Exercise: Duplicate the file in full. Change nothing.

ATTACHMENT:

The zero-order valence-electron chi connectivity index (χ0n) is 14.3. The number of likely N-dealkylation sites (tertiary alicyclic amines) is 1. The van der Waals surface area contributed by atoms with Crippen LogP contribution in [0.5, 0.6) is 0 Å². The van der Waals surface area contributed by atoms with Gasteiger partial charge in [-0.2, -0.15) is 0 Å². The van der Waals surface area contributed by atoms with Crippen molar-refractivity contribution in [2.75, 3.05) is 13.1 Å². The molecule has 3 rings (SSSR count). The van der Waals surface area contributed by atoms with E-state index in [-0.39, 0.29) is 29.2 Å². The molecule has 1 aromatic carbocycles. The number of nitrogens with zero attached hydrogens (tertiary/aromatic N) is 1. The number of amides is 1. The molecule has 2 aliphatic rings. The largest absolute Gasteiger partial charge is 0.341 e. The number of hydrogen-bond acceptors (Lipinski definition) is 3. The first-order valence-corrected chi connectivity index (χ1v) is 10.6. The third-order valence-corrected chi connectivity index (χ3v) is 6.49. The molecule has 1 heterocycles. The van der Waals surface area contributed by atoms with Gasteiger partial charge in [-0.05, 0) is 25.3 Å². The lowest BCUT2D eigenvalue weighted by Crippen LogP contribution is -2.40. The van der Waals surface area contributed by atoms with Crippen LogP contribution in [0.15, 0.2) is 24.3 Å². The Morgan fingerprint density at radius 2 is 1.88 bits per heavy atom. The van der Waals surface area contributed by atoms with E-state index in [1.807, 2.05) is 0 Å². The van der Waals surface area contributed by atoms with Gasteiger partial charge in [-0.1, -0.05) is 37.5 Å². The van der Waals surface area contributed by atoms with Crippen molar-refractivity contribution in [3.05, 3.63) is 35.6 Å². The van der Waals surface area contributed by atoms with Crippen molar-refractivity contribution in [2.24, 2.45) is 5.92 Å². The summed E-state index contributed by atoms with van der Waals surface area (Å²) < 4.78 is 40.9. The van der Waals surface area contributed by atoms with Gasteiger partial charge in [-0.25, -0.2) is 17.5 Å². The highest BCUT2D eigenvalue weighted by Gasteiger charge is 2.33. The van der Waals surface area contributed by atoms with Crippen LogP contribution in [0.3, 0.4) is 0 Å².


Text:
The zero-order valence-electron chi connectivity index (χ0n) is 14.3. The number of likely N-dealkylation sites (tertiary alicyclic amines) is 1. The van der Waals surface area contributed by atoms with Crippen LogP contribution in [0.5, 0.6) is 0 Å². The van der Waals surface area contributed by atoms with Gasteiger partial charge in [-0.2, -0.15) is 0 Å². The van der Waals surface area contributed by atoms with Crippen molar-refractivity contribution in [2.75, 3.05) is 13.1 Å². The molecule has 3 rings (SSSR count). The van der Waals surface area contributed by atoms with E-state index in [-0.39, 0.29) is 29.2 Å². The molecule has 1 aromatic carbocycles. The number of nitrogens with zero attached hydrogens (tertiary/aromatic N) is 1. The number of amides is 1. The molecule has 2 aliphatic rings. The largest absolute Gasteiger partial charge is 0.341 e. The number of hydrogen-bond acceptors (Lipinski definition) is 3. The first-order valence-corrected chi connectivity index (χ1v) is 10.6. The third-order valence-corrected chi connectivity index (χ3v) is 6.49. The molecule has 1 heterocycles. The van der Waals surface area contributed by atoms with Gasteiger partial charge in [-0.05, 0) is 25.3 Å². The lowest BCUT2D eigenvalue weighted by Crippen LogP contribution is -2.40. The van der Waals surface area contributed by atoms with Crippen LogP contribution in [0.15, 0.2) is 24.3 Å². The Morgan fingerprint density at radius 2 is 1.88 bits per heavy atom. The van der Waals surface area contributed by atoms with E-state index in [1.807, 2.05) is 0 Å². The van der Waals surface area contributed by atoms with Gasteiger partial charge in [-0.1, -0.05) is 37.5 Å². The van der Waals surface area contributed by atoms with Crippen molar-refractivity contribution in [3.05, 3.63) is 35.6 Å². The van der Waals surface area contributed by atoms with Crippen molar-refractivity contribution in [2.24, 2.45) is 5.92 Å². The summed E-state index contributed by atoms with van der Waals surface area (Å²) < 4.78 is 40.9. The van der Waals surface area contributed by atoms with Gasteiger partial charge in [-0.25, -0.2) is 17.5 Å². The highest BCUT2D eigenvalue weighted by Gasteiger charge is 2.33. The van der Waals surface area contributed by atoms with Crippen LogP contribution in [0.3, 0.4) is 0 Å².